Agricultural Sector’s contribution to the Gross Domestic product (GDP) and to the national economy including foreign exchange was about 30 percent in the 2000s (ISSER, 2000, 2011). In the same way agriculture is an integral part of the Nabdam District economy and society. This is largely due to its contribution to employment opportunities and provision of food to the people.

The district’s economy is mainly rural and dominated by the sector, which employs a greater proportion of the youth. The key agricultural sub-sectors include crop farming, livestock rearing and tree planting. The farming practices in the district include mono cropping, mixed cropping and mixed farming. This chapter presents data on the agricultural activities in the district, with a focus on households in agriculture and types of farming activities.

Households in Agriculture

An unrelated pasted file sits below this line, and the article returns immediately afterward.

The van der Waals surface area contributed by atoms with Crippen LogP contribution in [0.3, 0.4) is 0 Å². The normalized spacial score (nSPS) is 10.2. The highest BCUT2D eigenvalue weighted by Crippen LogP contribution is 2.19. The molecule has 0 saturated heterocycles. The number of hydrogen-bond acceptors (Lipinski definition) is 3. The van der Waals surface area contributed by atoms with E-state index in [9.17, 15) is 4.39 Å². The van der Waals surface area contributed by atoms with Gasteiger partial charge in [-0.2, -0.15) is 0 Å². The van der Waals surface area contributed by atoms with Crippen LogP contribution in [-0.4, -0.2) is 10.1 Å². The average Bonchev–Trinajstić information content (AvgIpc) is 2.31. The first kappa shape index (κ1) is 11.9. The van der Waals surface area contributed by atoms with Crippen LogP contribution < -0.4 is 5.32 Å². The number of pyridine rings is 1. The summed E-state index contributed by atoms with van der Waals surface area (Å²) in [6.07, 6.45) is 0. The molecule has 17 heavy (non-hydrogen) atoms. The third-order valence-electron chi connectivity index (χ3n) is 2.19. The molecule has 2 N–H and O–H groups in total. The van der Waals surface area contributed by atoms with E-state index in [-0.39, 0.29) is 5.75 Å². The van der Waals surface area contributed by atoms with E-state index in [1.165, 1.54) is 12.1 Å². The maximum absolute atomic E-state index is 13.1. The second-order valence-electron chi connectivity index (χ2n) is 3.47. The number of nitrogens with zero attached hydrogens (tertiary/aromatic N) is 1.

Table 7.1 presents an analysis of households by agricultural activities and locality. The two most significant agricultural activities of the people in the district are crop farming and livestock rearing. Tree planting and Fish farming are relatively new in the district. From the table, the district has 5,966 households. About 95.7 percent of all the households are engaged in agriculture. The main agriculture activities engaged in by households include crop farming, tree planting, livestock rearing and fish farming. About 98.1 percent of the agricultural households are engaged in crop farming, 88.4 percent in livestock rearing and 0.3 percent in tree planting.

Types of livestock, animals reared and keepers

 Table 7.2 shows the types of livestock reared in the District and the number of keepers. Livestock rearing is the second most important agricultural activity in the district and is a year round activity in the ruminant category, the three most significant are goats 31,174, sheep 20,946 and cattle 12,470.

In the bird category, there are 55,789 chickens, 49,106 guinea fowls and 337 ducks. Only four snails are reared in the district. The average livestock per keeper is high for guinea fowl (20), followed by grass cutter (18) and chicken (17).

Date Created : 11/21/2017 4:34:24 AM